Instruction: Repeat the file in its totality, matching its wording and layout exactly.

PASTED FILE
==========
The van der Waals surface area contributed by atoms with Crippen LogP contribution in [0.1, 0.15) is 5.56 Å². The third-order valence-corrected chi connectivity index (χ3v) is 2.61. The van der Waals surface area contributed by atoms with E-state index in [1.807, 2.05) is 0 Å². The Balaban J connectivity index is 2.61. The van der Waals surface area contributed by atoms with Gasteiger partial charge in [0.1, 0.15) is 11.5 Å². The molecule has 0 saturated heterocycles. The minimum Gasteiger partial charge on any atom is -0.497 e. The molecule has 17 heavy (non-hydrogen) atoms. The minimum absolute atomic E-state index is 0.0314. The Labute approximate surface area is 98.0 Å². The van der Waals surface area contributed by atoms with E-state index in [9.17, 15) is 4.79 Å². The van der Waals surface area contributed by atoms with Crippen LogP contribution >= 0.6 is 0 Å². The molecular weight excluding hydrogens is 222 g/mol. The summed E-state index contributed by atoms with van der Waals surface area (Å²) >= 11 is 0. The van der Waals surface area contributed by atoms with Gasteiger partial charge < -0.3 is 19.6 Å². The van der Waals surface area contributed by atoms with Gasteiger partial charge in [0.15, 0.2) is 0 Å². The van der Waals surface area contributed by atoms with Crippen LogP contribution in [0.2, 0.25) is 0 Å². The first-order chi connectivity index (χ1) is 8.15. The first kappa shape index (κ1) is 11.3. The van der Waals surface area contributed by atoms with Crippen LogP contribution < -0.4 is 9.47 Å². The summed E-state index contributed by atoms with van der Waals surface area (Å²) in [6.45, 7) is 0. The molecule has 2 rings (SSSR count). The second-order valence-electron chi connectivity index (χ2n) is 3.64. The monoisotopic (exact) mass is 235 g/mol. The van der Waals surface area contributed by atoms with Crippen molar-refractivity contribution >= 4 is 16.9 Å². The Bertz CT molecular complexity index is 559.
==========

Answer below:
The van der Waals surface area contributed by atoms with Crippen LogP contribution in [0.1, 0.15) is 5.56 Å². The third-order valence-corrected chi connectivity index (χ3v) is 2.61. The van der Waals surface area contributed by atoms with E-state index in [1.807, 2.05) is 0 Å². The Balaban J connectivity index is 2.61. The van der Waals surface area contributed by atoms with Gasteiger partial charge in [0.1, 0.15) is 11.5 Å². The molecule has 0 saturated heterocycles. The minimum Gasteiger partial charge on any atom is -0.497 e. The molecule has 17 heavy (non-hydrogen) atoms. The minimum absolute atomic E-state index is 0.0314. The Labute approximate surface area is 98.0 Å². The van der Waals surface area contributed by atoms with E-state index in [9.17, 15) is 4.79 Å². The van der Waals surface area contributed by atoms with Crippen LogP contribution >= 0.6 is 0 Å². The molecular weight excluding hydrogens is 222 g/mol. The summed E-state index contributed by atoms with van der Waals surface area (Å²) >= 11 is 0. The van der Waals surface area contributed by atoms with Gasteiger partial charge < -0.3 is 19.6 Å². The van der Waals surface area contributed by atoms with Gasteiger partial charge in [0.15, 0.2) is 0 Å². The van der Waals surface area contributed by atoms with Crippen LogP contribution in [0.2, 0.25) is 0 Å². The first-order chi connectivity index (χ1) is 8.15. The first kappa shape index (κ1) is 11.3. The van der Waals surface area contributed by atoms with Crippen LogP contribution < -0.4 is 9.47 Å². The summed E-state index contributed by atoms with van der Waals surface area (Å²) in [6.45, 7) is 0. The molecule has 2 rings (SSSR count). The second-order valence-electron chi connectivity index (χ2n) is 3.64. The monoisotopic (exact) mass is 235 g/mol. The van der Waals surface area contributed by atoms with Crippen molar-refractivity contribution >= 4 is 16.9 Å². The Bertz CT molecular complexity index is 559.